Oil steadies as Riyadh pushes for further supply cuts

Marco Green
December 3, 2019

Brent crude futures gained 17 cents to $61.09 a barrel by 1:14 p.m. EST (1814 GMT).

US West Texas Intermediate crude was up 25 cents, or 0.5 per cent, at $56.21 a barrel. The contract rose 1.4 percent to close at $55.96 on Monday.

Business a.m learnt that OPEC and its allies are in talks to further increase the existing supply cut of 1.2 million barrels per day (bpd) by 4,000 bpd with an extension till June 2020.

Crude oil prices were up on Tuesday as investors anticipate deeper production cuts from the Organization of Petroleum Exporting Countries (OPEC) and its allies later this week.

The factors behind this view included a large increase in production from legacy non-OPEC projects and a still uncertain outlook for demand growth, it added.

Goldman Sachs on Monday said that OPEC+ is likely to extend output curbs through June but expects the "uneventful" three-month extension to provide little support to prices.

Oil slipped below $56 as U.S. President Donald Trump said there may be a long wait for a trade agreement with China, casting doubt about the strength of demand just days before the OPEC+ meeting.

The investment bank said it expected Brent to trade around $60 a barrel in 2020, "absent new growth or geopolitical shocks".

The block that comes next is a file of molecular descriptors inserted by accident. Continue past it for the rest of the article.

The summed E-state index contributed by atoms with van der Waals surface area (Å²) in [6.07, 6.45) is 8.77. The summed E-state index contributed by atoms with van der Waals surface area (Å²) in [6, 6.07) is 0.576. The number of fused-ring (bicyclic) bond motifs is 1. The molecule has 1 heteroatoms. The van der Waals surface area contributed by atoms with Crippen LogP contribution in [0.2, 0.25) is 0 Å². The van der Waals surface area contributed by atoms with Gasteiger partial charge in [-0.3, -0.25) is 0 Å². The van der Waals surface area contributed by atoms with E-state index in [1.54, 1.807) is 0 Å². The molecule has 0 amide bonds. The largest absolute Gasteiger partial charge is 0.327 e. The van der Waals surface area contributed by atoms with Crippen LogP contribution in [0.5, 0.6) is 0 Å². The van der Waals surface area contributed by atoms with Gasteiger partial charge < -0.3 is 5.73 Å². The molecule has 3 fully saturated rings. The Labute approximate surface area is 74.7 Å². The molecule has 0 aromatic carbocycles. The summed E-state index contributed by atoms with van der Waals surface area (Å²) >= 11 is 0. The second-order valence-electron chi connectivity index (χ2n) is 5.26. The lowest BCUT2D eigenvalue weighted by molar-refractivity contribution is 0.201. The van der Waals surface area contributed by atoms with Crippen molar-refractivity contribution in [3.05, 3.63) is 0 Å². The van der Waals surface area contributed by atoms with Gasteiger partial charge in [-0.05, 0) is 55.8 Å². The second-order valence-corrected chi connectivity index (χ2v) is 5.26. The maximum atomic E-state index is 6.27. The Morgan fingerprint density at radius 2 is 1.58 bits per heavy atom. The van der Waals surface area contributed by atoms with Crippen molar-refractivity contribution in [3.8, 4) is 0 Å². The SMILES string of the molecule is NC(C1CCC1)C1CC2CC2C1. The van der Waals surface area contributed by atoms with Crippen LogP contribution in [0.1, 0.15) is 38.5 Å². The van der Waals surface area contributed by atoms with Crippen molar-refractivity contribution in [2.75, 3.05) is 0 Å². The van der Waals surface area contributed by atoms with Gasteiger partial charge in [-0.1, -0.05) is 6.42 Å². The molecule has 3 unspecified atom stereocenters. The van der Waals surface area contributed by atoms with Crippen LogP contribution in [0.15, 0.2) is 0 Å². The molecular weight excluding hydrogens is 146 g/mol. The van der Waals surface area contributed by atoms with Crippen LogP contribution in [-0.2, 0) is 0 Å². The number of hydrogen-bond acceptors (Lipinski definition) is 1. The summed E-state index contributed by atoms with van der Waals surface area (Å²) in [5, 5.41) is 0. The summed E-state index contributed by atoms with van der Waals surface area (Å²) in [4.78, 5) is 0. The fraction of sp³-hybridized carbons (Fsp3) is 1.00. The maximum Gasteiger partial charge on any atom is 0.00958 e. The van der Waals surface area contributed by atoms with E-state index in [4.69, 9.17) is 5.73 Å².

OPEC's ministers will meet in Vienna on December 5 and the wider OPEC+ group will meet on December 6. "China trade war continue to weigh on prices but US crude inventories are expected to have declined last week which may lend some support", Phil Flynn, analyst at Price Futures Group in Chicago, said in a note.

The U.S. oil producer companies remained unperturbed due to the continuous increase in production with the hope to meet up with shortfalls as the global oil regulator is due to announce possible cuts in supply this week. Output from the Organization of Petroleum Exporting Countries slipped by 110,000 barrels a day last month, according to data compiled by Bloomberg, while analysts forecast United States crude fell last week for the first time since mid-October.

OPEC's de facto leader Saudi Arabia will agree to lower its quota to 10 million bpd from 10.3 million bpd and will press other producers, particularly Iraq, Nigeria and Russian Federation, to improve their compliance with previous commitments, JPMorgan analyst Christyan Malek wrote in the note.

Other reports by Click Lancashire

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